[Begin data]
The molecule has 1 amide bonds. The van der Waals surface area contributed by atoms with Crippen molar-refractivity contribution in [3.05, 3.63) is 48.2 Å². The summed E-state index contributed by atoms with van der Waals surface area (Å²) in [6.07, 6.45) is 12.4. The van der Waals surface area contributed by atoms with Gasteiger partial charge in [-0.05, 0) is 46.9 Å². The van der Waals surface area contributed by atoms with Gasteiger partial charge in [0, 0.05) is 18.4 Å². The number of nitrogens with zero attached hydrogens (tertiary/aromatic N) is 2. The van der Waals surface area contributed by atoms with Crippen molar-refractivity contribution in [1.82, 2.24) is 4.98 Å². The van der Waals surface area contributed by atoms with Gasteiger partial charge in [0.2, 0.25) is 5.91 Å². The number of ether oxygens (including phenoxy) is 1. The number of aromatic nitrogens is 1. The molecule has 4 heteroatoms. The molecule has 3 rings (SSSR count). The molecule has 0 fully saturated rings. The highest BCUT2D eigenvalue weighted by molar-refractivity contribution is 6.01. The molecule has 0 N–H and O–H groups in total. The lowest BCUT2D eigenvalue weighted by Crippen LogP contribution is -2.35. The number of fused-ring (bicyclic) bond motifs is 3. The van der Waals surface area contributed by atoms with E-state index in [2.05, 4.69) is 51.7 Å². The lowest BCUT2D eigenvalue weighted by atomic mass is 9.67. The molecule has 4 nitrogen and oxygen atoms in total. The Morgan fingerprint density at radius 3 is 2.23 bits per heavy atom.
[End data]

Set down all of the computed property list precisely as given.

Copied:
The molecule has 1 amide bonds. The van der Waals surface area contributed by atoms with Crippen molar-refractivity contribution in [3.05, 3.63) is 48.2 Å². The summed E-state index contributed by atoms with van der Waals surface area (Å²) in [6.07, 6.45) is 12.4. The van der Waals surface area contributed by atoms with Gasteiger partial charge in [-0.05, 0) is 46.9 Å². The van der Waals surface area contributed by atoms with Gasteiger partial charge in [0, 0.05) is 18.4 Å². The number of nitrogens with zero attached hydrogens (tertiary/aromatic N) is 2. The van der Waals surface area contributed by atoms with Crippen molar-refractivity contribution in [1.82, 2.24) is 4.98 Å². The van der Waals surface area contributed by atoms with Gasteiger partial charge in [0.2, 0.25) is 5.91 Å². The number of ether oxygens (including phenoxy) is 1. The number of aromatic nitrogens is 1. The molecule has 4 heteroatoms. The molecule has 3 rings (SSSR count). The molecule has 0 fully saturated rings. The highest BCUT2D eigenvalue weighted by molar-refractivity contribution is 6.01. The molecule has 0 N–H and O–H groups in total. The lowest BCUT2D eigenvalue weighted by Crippen LogP contribution is -2.35. The number of fused-ring (bicyclic) bond motifs is 3. The van der Waals surface area contributed by atoms with E-state index in [2.05, 4.69) is 51.7 Å². The lowest BCUT2D eigenvalue weighted by atomic mass is 9.67. The molecule has 4 nitrogen and oxygen atoms in total. The Morgan fingerprint density at radius 3 is 2.23 bits per heavy atom.